Draft and develop. That’s the plan a few teams in the league took at quarterback during the 2017 NFL Draft. While some, like the Chiefs, invested many high picks in the process, others like the Steelers and New York Giants hope a mid-round pick can become the future of the position.
The Giants used their third-round pick on Cal quarterback Davis Webb. Instantly he was hailed as the heir apparent to Eli Manning. With the market price of trading up for a quarterback early, the Giants were probably right in not going after Patrick Mahomes, as was rumored during draft night, to get a top-tier talent. But the selection of Webb could put a true test on how far the development of a young quarterback on the sideline can go.
Webb comes from an Air Raid offense at Cal and the history of quarterbacks from those systems excelling in the NFL is not great. But this is a different time and an evolving NFL. Teams are spending more time in the shotgun and more spread offense principles are getting sprinkled into the pro game. In 2016 the least shotgun-heavy team spent 40 percent of the time in shotgun, which is close to where the most shotgun-heavy team in the league was in 2006 (44 percent). The game is evolving. Last season the Giants ran 71.5 percent of their plays from the shotgun and that ratio was even higher for Eli Manning’s pass attempts — 87.8 percent of which came from shotgun.
While there are many spread principles that have made their way into the NFL, there are still drastic differences from a college spread to a pro offense. But the biggest concern for Webb is how he played within that offense.
By physical traits, Webb has everything team would look for in a quarterback. He’s big at 6’5” — 89th percentile for quarterbacks — and has a rocket arm. If you’re building the prototype quarterback starter kit, those are steps one and two.
Webb has the ability to sling it and wasn’t shy in doing so during the 2016 season. Per Pro Football Focus, Webb had 102 deep attempts last season, which was the most among this year’s draft class. Though because he threw so often — 620 attempts — his deep attempt rate of 16.5 percent doesn’t stand out as much against the pack. It’s similar to those of Mitchell Trubisky (16.9 percent) and DeShone Kizer jersey cheap (16.8 percent) who threw far less often overall.\
Sometimes Webb connected on the deep throws, like this one against Utah: But more often, they were misses, like this interception later in the same game.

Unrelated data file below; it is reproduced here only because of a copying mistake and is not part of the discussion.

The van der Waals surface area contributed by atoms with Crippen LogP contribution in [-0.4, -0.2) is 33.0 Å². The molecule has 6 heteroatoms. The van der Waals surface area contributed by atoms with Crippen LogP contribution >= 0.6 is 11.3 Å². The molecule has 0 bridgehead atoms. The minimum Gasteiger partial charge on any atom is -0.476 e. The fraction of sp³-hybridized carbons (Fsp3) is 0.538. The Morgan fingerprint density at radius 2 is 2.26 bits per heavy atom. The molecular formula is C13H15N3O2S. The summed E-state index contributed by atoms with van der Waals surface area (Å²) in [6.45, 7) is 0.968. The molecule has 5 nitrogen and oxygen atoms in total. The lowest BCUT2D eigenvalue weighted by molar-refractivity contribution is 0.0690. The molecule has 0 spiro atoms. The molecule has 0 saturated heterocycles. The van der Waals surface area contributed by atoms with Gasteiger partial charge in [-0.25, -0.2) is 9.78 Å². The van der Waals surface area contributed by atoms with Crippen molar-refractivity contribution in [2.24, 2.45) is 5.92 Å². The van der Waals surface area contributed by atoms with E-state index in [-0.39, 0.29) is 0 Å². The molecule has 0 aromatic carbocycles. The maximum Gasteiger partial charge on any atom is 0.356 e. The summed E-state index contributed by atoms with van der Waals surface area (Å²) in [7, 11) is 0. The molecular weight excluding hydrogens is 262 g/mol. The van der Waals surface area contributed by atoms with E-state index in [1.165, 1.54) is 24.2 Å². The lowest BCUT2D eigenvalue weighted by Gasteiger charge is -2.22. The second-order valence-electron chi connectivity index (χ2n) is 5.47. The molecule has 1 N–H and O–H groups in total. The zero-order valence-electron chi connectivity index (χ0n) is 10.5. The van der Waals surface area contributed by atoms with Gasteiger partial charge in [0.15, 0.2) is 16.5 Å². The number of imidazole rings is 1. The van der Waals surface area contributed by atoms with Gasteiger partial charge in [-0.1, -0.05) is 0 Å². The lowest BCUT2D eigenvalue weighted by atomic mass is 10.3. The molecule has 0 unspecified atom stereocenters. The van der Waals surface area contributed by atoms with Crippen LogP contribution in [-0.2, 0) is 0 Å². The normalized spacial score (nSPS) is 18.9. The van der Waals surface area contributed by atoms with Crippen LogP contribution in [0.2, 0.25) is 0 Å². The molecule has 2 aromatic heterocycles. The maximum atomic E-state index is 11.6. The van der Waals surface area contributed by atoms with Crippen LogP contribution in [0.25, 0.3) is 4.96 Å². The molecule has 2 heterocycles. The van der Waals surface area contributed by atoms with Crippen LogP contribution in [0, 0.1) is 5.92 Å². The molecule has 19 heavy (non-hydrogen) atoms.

On those 102 deep attempts, just 36 were completed. Five of his 12 interceptions also came while throwing the ball downfield. Without a lot of success going deep, Webb and the Cal offense relied on shorter passes. That led to an astoundingly low yards per attempt figure in 2016. Of the 10 quarterbacks drafted in this class, only Iowa’s C.J. Beathard jersey cheap had a lower yards per attempt (6.4) than Webb’s 6.9. That figure isn’t very airy or raidy. Mahomes, who replaced Webb as the Texas Tech starter, threw for 8.5 yards per attempt in his air-raid offense. It wasn’t just the first-round talent who were far above Webb. Joshua Dobbs of Tennessee, drafted 135th overall to Pittsburgh, averaged 8.3 yards per attempt.
During the 2015 season at Cal, eventual first overall pick Jared Goff jersey cheap had 8.9 yards per attempt in the same offense Webb ran. The top five Golden Bears in receiving yards during 2015 also left with Goff, but Webb still had an NFL-caliber receiver in Chad Hansen (drafted by the Jets jerseys cheap in the fourth round) during his 2016 season. Even with that turnover, a full two-yard drop in yards per attempt is striking. Among the full 2017 quarterback class, the average yards per attempt was 7.7. Seven of Webb’s 12 games in 2016 were under that mark.
Depending on the statistic, Webb’s game against Oregon was either one of his best or one of his worst of the season. In a 52-49 double-overtime win over the Ducks, Webb threw for five touchdowns and no interceptions. That’s great. On the way there, he threw 61 times for just 325 yards, which comes out to 5.33 yards per attempt — his second-worst individual game of the year. That’s less great.